Cultural and socioeconomic factors of obesity in American Youth
Childhood obesity is an epidemic that affects many of the world’s children. In the United States, the problem is especially prevalent amongst many in the urban neighborhoods of the larger cities. Many cases of obesity in America’s urban youth is caused by a lack of physical activity, unhealthy eating, lack of access to healthier foods, and not enough education on healthier eating. The problems that surround childhood obesity have emotional impact upon children as well as a physical one. Childhood obesity is widespread amongst the youth in this country and if not stopped, future generations will face health problems such as diabetes, heart disease, asthma, high blood pressure, sleep disorders, early puberty, as well as lowered self-esteem, depression, behavior and learning problems, and eating disorders. This problem is growing and stems further than the current generation and will affect the future generations in the areas of health care, cultural tradition, connections amongst family members and peers, and socioeconomic. The problem seems to be widespread mostly in the urban neighborhoods of America. This could be due to a majority of factors; cultural and socioeconomic as well as education, nutrition, and genetics. Yet, no matter the factors, what is important is changing the lifestyles of these youths so they can lead healthier lives. These issues are not going to be solved anytime soon, unless plans and actions are put into place to save not only the children of today’s generations, but future generations as well.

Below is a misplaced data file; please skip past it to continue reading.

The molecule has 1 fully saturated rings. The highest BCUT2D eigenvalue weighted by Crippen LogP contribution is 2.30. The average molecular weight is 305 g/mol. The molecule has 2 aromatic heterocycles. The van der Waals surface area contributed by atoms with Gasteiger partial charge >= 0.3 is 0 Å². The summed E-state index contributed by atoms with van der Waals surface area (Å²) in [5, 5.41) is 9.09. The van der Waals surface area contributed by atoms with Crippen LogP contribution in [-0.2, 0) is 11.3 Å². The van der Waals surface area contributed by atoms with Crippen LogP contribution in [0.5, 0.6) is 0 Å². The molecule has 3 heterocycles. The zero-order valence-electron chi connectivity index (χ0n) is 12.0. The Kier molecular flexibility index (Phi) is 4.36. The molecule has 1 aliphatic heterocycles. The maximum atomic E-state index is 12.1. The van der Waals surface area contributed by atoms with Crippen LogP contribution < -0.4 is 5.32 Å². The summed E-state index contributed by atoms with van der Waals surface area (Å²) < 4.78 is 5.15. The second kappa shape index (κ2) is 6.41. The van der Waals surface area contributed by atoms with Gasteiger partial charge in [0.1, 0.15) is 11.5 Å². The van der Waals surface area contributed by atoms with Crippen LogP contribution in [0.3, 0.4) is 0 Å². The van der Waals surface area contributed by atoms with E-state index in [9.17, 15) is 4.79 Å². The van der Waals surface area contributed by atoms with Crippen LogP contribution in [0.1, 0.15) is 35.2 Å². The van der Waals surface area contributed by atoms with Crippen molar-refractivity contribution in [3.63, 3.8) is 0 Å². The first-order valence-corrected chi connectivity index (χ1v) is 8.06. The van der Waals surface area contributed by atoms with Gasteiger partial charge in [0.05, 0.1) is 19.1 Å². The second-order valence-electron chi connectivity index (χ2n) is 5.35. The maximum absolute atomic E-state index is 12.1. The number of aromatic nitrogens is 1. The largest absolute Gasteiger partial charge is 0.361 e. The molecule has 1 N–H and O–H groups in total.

The Mayo Clinic defines childhood obesity as “a serious medical condition that affects children and adolescents.” (Mayo Clinic, 2012) The website goes on to list the following risk factors with regard to childhood obesity; diet, lack of exercise, family history, psychological factors, family factors, and socioeconomic factors. Some of these risk factors can be controlled, yet many others cannot be. For many children who live in urban neighborhoods family history or genetics, diet, psychological factors, and socioeconomic factors seem to play a larger role in contributing to their obesity. “Racial background is also a highly relevant factor in the US: the most recent figures for 1999–2000 show that black and Hispanic children are approximately twice as likely to be obese as white, non-Hispanic children, their prevalence rates having risen rapidly within the previous decade.” (Lobstein, Baur, & Uauy, R. 2004) This is in part due to their cultural diets of high starch foods consisting of rice, beans and potatoes, saturated fats, lard, and oils used to cook the foods. Traditional “Soul Food” in the African American communities and the Mexican American custom of the importance of food in their culture are large factors in how the dietary lifestyles of the children of these cultures.